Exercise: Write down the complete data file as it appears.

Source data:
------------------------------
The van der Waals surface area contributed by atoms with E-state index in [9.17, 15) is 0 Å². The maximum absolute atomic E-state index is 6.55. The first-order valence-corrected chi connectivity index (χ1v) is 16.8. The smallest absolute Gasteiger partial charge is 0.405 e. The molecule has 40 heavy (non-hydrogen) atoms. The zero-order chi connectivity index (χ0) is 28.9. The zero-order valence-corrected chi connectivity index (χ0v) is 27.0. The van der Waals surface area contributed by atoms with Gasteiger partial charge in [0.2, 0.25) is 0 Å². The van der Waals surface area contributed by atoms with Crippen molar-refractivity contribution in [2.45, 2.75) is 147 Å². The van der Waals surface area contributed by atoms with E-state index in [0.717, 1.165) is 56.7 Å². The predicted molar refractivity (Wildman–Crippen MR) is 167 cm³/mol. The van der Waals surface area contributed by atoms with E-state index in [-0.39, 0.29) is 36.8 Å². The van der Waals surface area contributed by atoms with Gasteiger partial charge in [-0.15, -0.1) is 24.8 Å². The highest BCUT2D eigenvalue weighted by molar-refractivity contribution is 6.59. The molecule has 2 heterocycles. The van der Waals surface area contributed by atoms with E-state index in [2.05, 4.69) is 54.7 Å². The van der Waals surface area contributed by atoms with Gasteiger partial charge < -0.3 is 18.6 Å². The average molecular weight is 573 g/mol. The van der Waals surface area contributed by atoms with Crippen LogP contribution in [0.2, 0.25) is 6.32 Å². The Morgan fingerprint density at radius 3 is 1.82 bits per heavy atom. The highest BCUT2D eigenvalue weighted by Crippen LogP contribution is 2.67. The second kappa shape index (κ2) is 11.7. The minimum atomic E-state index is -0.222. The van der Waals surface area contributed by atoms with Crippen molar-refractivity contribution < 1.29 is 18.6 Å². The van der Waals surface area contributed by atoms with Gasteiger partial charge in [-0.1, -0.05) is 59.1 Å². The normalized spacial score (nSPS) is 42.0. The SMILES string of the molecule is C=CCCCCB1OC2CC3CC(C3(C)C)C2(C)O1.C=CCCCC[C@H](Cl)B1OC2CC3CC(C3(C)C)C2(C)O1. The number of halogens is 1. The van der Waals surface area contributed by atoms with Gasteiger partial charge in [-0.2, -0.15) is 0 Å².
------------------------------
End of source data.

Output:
The van der Waals surface area contributed by atoms with E-state index in [9.17, 15) is 0 Å². The maximum absolute atomic E-state index is 6.55. The first-order valence-corrected chi connectivity index (χ1v) is 16.8. The smallest absolute Gasteiger partial charge is 0.405 e. The molecule has 40 heavy (non-hydrogen) atoms. The zero-order chi connectivity index (χ0) is 28.9. The zero-order valence-corrected chi connectivity index (χ0v) is 27.0. The van der Waals surface area contributed by atoms with Gasteiger partial charge in [0.2, 0.25) is 0 Å². The van der Waals surface area contributed by atoms with Crippen molar-refractivity contribution in [2.45, 2.75) is 147 Å². The van der Waals surface area contributed by atoms with E-state index in [0.717, 1.165) is 56.7 Å². The predicted molar refractivity (Wildman–Crippen MR) is 167 cm³/mol. The van der Waals surface area contributed by atoms with E-state index in [-0.39, 0.29) is 36.8 Å². The van der Waals surface area contributed by atoms with Gasteiger partial charge in [-0.15, -0.1) is 24.8 Å². The highest BCUT2D eigenvalue weighted by molar-refractivity contribution is 6.59. The molecule has 2 heterocycles. The van der Waals surface area contributed by atoms with E-state index in [2.05, 4.69) is 54.7 Å². The van der Waals surface area contributed by atoms with Gasteiger partial charge < -0.3 is 18.6 Å². The average molecular weight is 573 g/mol. The van der Waals surface area contributed by atoms with Crippen LogP contribution in [0.2, 0.25) is 6.32 Å². The Morgan fingerprint density at radius 3 is 1.82 bits per heavy atom. The highest BCUT2D eigenvalue weighted by Crippen LogP contribution is 2.67. The second kappa shape index (κ2) is 11.7. The minimum atomic E-state index is -0.222. The van der Waals surface area contributed by atoms with Crippen molar-refractivity contribution < 1.29 is 18.6 Å². The van der Waals surface area contributed by atoms with Gasteiger partial charge in [-0.1, -0.05) is 59.1 Å². The normalized spacial score (nSPS) is 42.0. The SMILES string of the molecule is C=CCCCCB1OC2CC3CC(C3(C)C)C2(C)O1.C=CCCCC[C@H](Cl)B1OC2CC3CC(C3(C)C)C2(C)O1. The number of halogens is 1. The van der Waals surface area contributed by atoms with Gasteiger partial charge in [-0.2, -0.15) is 0 Å².